Cortical neural precursors inhibit their own differentiation via N-cadherin maintenance of beta-catenin signaling.

Department of Pathology, Feinberg School of Medicine, Northwestern University, Chicago, IL 60611, USA.
Developmental Cell (Impact Factor: 12.86). 03/2010; 18(3):472-9. DOI: 10.1016/j.devcel.2009.12.025
Source: PubMed

ABSTRACT Little is known about the architecture of cellular microenvironments that support stem and precursor cells during tissue development. Although adult stem cell niches are organized by specialized supporting cells, in the developing cerebral cortex, neural stem/precursor cells reside in a neurogenic niche lacking distinct supporting cells. Here, we find that neural precursors themselves comprise the niche and regulate their own development. Precursor-precursor contact regulates beta-catenin signaling and cell fate. In vivo knockdown of N-cadherin reduces beta-catenin signaling, migration from the niche, and neuronal differentiation in vivo. N-cadherin engagement activates beta-catenin signaling via Akt, suggesting a mechanism through which cells in tissues can regulate their development. These results suggest that neural precursor cell interactions can generate a self-supportive niche to regulate their own number.

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    ABSTRACT: BACKGROUND: During cerebral cortical development, neural precursor-precursor interactions in the ventricular zone neurogenic niche coordinate signaling pathways that regulate proliferation and differentiation. Previous studies with shRNA knockdown approaches indicated that N-cadherin adhesion between cortical precursors regulates beta-catenin signaling, but the underlying mechanisms remained poorly understood. RESULTS: Here, with conditional knockout approaches, we find further supporting evidence that N-cadherin maintains beta-catenin signaling during cortical development. Using shRNA to N-cadherin and dominant negative N-cadherin overexpression in cell culture, we find that N-cadherin regulates Wnt-stimulated beta-catenin signaling in a cell-autonomous fashion. Knockdown or inhibition of N-cadherin with function-blocking antibodies leads to reduced activation of the Wnt co-receptor LRP6. We also find that N-cadherin regulates beta-catenin via AKT, as reduction of N-cadherin causes decreased AKT activation and reduced phosphorylation of AKT targets GSK3beta and beta-catenin. Inhibition of AKT signaling in neural precursors in vivo leads to reduced beta-catenin-dependent transcriptional activation, increased migration from the ventricular zone, premature neuronal differentiation, and increased apoptotic cell death. CONCLUSIONS: These results show that N-cadherin regulates beta-catenin signaling through both Wnt and AKT, and suggest a previously unrecognized role for AKT in neuronal differentiation and cell survival during cortical development.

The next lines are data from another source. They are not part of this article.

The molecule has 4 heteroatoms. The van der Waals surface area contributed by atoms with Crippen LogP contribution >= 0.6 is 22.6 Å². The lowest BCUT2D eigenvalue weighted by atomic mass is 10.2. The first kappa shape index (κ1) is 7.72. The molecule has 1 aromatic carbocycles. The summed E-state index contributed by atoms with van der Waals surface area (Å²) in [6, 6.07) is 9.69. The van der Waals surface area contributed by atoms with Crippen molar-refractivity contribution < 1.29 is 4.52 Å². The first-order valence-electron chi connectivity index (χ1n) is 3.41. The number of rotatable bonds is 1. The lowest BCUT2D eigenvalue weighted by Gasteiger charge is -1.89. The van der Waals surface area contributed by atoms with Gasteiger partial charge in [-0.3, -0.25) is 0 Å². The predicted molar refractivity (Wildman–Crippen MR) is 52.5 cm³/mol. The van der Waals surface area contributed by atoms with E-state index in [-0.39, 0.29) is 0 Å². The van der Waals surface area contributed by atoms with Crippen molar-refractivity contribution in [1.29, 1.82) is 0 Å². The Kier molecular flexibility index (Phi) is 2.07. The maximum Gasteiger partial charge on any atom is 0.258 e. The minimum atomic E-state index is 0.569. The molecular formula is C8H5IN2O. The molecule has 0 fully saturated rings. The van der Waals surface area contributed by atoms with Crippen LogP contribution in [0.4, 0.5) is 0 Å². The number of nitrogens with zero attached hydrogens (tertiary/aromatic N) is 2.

Neural Development 04/2013; 8(1):7. · 3.55 Impact Factor
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    ABSTRACT: During neocortical development, the neuroepithelial or neural precursor cells that commit to neuronal fate need to delaminate and start migration toward the pial surface. However, the mechanism that couples neuronal fate commitment to detachment from the neuroepithelium remains largely unknown. Here we show that Scratch1 and Scratch2, members of the Snail superfamily of transcription factors, are expressed upon neuronal fate commitment under the control of proneural genes and promote apical process detachment and radial migration in the developing mouse neocortex. Scratch-induced delamination from the apical surface was mediated by transcriptional repression of the adhesion molecule E-cadherin. These findings suggest that Scratch proteins constitute a molecular link between neuronal fate commitment and the onset of neuronal migration. On the basis of their similarity to proteins involved in the epithelial-mesenchymal transition (EMT), we propose that Scratch proteins mediate the conversion of neuroepithelial cells to migrating neurons or intermediate neuronal progenitors through an EMT-related mechanism.
    Nature Neuroscience 02/2013; · 15.25 Impact Factor
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    ABSTRACT: P-cadherin is a key component of epithelial adherens junctions, and it is prominently expressed in the hair follicle (HF) matrix. Loss-of-function mutations in CDH3, which encodes P-cadherin, result in hypotrichosis with juvenile macular dystrophy (HJMD), an autosomal recessive disorder featuring sparse and short hair. Here, we attempted to recapitulate some aspects of HJMD in vitro by transfecting normal, organ-cultured human scalp HFs with lipofectamine and CDH3-specific or scrambled control siRNAs. As in HJMD patients, P-cadherin silencing inhibited hair shaft growth, prematurely induced HF regression (catagen), and inhibited hair matrix keratinocyte proliferation. In situ, membrane β-catenin expression and transcription of the β-catenin target gene, axin2, were significantly reduced, whereas glycogen synthase kinase 3 β (GSK3β) and phospho-β-catenin immunoreactivity were increased. These effects were partially reversed by inhibiting GSK3β. P-cadherin silencing reduced the expression of the anagen-promoting growth factor, IGF-1, whereas that of transforming growth factor β 2 (TGFβ2; catagen promoter) was enhanced. Neutralizing TGFβ antagonized the catagen-promoting effects of P-cadherin silencing. In summary, we introduce human HFs as an attractive preclinical model for studying the functions of P-cadherin in human epithelial biology and pathology. This model demonstrates that cadherins can be successfully knocked down in an intact human organ in vitro, and shows that P-cadherin is needed for anagen maintenance by regulating canonical Wnt signaling and suppressing TGFβ2.
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May 22, 2014